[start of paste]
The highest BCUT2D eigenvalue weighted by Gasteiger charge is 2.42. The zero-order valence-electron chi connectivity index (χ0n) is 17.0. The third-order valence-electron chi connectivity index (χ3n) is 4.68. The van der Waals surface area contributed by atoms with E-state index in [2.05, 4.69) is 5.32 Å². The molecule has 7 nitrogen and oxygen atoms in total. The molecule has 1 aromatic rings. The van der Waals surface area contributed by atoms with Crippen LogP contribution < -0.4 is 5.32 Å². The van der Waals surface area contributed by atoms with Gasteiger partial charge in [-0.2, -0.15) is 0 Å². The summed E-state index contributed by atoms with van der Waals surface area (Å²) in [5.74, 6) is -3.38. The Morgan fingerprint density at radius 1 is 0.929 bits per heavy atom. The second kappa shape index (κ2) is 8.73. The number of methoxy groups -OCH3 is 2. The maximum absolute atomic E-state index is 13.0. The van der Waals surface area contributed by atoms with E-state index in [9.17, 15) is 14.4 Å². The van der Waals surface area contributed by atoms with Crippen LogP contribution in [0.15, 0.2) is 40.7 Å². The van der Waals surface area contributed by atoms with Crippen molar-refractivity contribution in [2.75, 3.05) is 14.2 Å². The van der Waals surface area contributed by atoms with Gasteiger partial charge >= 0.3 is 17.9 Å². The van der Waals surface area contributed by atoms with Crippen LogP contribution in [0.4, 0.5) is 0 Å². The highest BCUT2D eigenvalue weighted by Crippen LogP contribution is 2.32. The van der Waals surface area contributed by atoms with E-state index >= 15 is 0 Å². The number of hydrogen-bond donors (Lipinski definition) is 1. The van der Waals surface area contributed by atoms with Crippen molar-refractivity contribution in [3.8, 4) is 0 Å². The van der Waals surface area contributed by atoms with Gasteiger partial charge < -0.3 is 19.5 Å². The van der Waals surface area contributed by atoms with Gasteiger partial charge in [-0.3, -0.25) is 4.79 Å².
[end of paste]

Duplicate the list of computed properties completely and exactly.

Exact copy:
The highest BCUT2D eigenvalue weighted by Gasteiger charge is 2.42. The zero-order valence-electron chi connectivity index (χ0n) is 17.0. The third-order valence-electron chi connectivity index (χ3n) is 4.68. The van der Waals surface area contributed by atoms with E-state index in [2.05, 4.69) is 5.32 Å². The molecule has 7 nitrogen and oxygen atoms in total. The molecule has 1 aromatic rings. The van der Waals surface area contributed by atoms with Crippen LogP contribution < -0.4 is 5.32 Å². The van der Waals surface area contributed by atoms with Gasteiger partial charge in [-0.2, -0.15) is 0 Å². The summed E-state index contributed by atoms with van der Waals surface area (Å²) in [5.74, 6) is -3.38. The Morgan fingerprint density at radius 1 is 0.929 bits per heavy atom. The second kappa shape index (κ2) is 8.73. The number of methoxy groups -OCH3 is 2. The maximum absolute atomic E-state index is 13.0. The van der Waals surface area contributed by atoms with E-state index in [9.17, 15) is 14.4 Å². The van der Waals surface area contributed by atoms with Crippen LogP contribution in [0.15, 0.2) is 40.7 Å². The van der Waals surface area contributed by atoms with Crippen molar-refractivity contribution in [2.75, 3.05) is 14.2 Å². The van der Waals surface area contributed by atoms with Gasteiger partial charge >= 0.3 is 17.9 Å². The van der Waals surface area contributed by atoms with Crippen LogP contribution in [0.4, 0.5) is 0 Å². The highest BCUT2D eigenvalue weighted by Crippen LogP contribution is 2.32. The van der Waals surface area contributed by atoms with E-state index >= 15 is 0 Å². The number of hydrogen-bond donors (Lipinski definition) is 1. The van der Waals surface area contributed by atoms with Crippen molar-refractivity contribution in [3.8, 4) is 0 Å². The van der Waals surface area contributed by atoms with Gasteiger partial charge < -0.3 is 19.5 Å². The van der Waals surface area contributed by atoms with Gasteiger partial charge in [-0.3, -0.25) is 4.79 Å².